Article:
So why is this series bizarro? From the hat people to the talking deck of cards, the character “sawed in half woman,” the executioner’s cap, and a talking vampire’s cowl, this show had the formula for weird down. Come to think about it, just about every damned inanimate object in the show talked including trees and wall decorations.
Despite everything I’ve said, the show is worth checking out. Though Sid & Marty Krofft weren’t the best when it came to storylines, they always knew how to decorate a set, create a vibrant new worlds for children to immerse themselves in, and spark the imagination, among sparking other things I would assume.
In addition to the televised series, Golden Key released five issues of Lidsville in comic book form. There were some minor differences when compared to the show, but, as shown in the picture below, the racial stereotypes remain in tact:
Of course, the blog wouldn’t be complete without a little excerpt from the show. Since the song in the introduction details the entire premise of the tale, it seems most fitting to show it. In the clip below, you can see a young Morrissey, of The Smiths fame, playing as the protagonist of Lidsville, Mark*
* – this is a blatant lie.
A psychotic adult guised as a child with ADD rides his rocket-powered bike to a playhouse filled with talking furniture. Morpheus dresses in a cowboy suit and chases an old bag around the playhouse. Puppets smoke cigarettes and help said boy make sun tea, which it is later determined may produce bacteria that could render children sick. Blacula calls himself a king, the king of cartoons to be exact. Then the boy grows old, gets busted for masturbating in public, and Cherry ends up in the gutter.
And now you know is why God is dead.
This show was crack for children, and successfully infiltrated every aspect of their lives. Pee Wee and his talking inanimate objects (even the fucking floor talked by the middle of season I) watch cartoons, claymation, make food, prank phone calls, drive the mail lady crazy, and even insult the fat pig of a neighbor on nearly every episode.
Like all great heroes, Pee Wee has one weakness. His kryptonite if you will, appears to be the door-to-door salesman, played by John Madden, who is so goddamned scary they won’t even put his likeness in his own game after the opening screen. Every time Pee Wee opened his front door screaming “I”ll get it!” like a drug-addled crack whore trying to retrieve that free-based ball of gel from a spoon of liquified baby laxative, I prayed to God that it would be the nosy cow from next door. If it would have been the Cowntess that would have been fine too, but she only came to the window. It was always John Madden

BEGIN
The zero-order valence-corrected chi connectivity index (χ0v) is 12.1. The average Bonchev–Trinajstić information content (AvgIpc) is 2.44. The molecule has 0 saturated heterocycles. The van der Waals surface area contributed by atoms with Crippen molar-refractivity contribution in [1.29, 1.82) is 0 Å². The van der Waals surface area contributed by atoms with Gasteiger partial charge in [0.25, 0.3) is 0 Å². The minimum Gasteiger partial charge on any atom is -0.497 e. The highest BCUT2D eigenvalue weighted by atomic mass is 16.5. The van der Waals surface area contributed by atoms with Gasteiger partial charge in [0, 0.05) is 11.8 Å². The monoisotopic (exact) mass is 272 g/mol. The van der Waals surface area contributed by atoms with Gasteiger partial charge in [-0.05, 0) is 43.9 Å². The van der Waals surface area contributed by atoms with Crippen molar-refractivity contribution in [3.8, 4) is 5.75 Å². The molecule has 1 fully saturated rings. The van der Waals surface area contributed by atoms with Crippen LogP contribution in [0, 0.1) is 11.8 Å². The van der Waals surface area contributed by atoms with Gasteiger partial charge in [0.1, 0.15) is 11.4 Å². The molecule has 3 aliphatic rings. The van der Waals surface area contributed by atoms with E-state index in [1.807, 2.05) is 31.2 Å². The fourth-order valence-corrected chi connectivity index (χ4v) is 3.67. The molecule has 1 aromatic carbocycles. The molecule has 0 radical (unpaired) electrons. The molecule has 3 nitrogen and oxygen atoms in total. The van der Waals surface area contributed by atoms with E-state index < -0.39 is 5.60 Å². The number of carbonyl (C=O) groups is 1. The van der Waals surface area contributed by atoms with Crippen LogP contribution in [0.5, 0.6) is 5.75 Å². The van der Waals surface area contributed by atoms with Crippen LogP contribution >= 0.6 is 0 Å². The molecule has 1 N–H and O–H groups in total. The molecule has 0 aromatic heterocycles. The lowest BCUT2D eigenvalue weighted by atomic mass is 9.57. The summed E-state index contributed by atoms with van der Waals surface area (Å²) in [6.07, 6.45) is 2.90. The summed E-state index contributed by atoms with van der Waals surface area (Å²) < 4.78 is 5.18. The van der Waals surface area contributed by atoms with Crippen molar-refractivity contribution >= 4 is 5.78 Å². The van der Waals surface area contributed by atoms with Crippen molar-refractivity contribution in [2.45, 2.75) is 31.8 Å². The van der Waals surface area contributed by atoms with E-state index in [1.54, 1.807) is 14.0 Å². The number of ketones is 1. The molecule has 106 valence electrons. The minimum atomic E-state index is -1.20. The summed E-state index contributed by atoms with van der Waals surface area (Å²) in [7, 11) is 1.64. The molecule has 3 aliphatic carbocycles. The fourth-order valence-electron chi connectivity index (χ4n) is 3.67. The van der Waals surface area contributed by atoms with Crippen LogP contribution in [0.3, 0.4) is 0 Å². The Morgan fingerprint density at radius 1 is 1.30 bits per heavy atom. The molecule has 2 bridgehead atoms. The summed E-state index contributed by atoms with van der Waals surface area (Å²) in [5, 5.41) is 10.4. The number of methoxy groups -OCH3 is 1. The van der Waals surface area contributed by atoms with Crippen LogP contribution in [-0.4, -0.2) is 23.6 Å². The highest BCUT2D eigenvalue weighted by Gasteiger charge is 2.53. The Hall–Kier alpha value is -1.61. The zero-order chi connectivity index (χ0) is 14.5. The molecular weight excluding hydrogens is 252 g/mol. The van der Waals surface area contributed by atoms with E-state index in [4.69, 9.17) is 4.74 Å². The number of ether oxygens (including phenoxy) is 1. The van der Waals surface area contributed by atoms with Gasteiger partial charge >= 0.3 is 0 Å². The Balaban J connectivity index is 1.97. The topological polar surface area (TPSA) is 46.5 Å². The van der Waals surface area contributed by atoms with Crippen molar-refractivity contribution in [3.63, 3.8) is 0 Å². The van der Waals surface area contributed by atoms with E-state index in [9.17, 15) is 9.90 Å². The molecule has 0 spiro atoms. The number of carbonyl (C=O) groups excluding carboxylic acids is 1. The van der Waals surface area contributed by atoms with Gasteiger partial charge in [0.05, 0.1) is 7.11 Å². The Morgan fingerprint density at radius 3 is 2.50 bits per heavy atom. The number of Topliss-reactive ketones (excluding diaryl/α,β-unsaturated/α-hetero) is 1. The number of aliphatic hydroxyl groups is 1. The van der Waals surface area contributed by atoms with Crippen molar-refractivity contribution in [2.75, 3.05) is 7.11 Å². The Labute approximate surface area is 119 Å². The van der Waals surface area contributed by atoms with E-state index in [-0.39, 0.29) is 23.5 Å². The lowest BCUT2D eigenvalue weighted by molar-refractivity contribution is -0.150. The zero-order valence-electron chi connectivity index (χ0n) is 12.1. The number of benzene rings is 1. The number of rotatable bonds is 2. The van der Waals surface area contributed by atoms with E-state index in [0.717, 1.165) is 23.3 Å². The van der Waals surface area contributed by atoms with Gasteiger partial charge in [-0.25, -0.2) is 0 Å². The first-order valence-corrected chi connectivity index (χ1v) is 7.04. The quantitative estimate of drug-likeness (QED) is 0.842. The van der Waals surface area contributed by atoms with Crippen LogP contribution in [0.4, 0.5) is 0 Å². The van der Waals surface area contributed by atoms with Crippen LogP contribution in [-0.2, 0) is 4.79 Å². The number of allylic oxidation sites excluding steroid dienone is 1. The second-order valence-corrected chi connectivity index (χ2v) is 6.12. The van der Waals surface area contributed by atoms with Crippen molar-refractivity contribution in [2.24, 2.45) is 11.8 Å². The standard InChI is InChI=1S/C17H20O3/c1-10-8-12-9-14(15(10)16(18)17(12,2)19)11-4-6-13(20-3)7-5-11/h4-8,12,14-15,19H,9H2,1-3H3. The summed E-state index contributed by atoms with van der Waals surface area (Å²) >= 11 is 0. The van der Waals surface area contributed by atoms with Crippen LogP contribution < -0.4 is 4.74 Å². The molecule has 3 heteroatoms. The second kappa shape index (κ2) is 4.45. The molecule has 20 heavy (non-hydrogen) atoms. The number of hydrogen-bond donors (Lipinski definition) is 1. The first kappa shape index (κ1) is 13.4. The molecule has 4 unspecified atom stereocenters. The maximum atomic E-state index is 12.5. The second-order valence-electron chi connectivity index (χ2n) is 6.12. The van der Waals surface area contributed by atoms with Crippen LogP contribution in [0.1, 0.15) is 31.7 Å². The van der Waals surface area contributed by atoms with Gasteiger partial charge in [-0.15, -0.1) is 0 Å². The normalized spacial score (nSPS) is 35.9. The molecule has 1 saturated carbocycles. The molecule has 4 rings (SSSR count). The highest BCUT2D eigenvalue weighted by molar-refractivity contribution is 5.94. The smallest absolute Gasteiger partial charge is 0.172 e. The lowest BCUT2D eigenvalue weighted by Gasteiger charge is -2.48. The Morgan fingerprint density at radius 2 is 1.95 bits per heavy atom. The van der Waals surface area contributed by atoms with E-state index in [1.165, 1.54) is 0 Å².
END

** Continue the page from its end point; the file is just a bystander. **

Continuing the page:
The human characters were pretty droll for the most part, except Pee Wee. I never cared much for Cowboy Curtis until I watched him utter “Neo, you’re the one” 500 times in the first Matrix film. It was then that I gave him a second chance. Miss Yvonne was a testament to what happens to one’s perception in a small town consisting of only three females. Captain Carl was an alcoholic’s answer to Popeye. The King of Cartoons, well, I’m not sure who the hell he was, nor what the hell he was on. But anyone who mangles classic cartoons to fit into 30-seconds is alright by me. I imagine him clipping and taping the reels, muttering “you like that bitch!?” in cotton bunny rabbit pajamas. Mmmm. Cotton.
What pisses me off is that people decided this show wasn’t appropriate for young audiences after Pee Wee was busted for masturbating in a porn theater. No, it wasn’t a problem that he appeared as a dope-smoking man-turned-lizard in Cheech and Chong years before his children’s show ever aired. Pee Wee got busted doing what everybody does, so there must be some sort of subversive pervert message in the show. That seemed to be the logic that justified his condemnation. It just made my father love him more.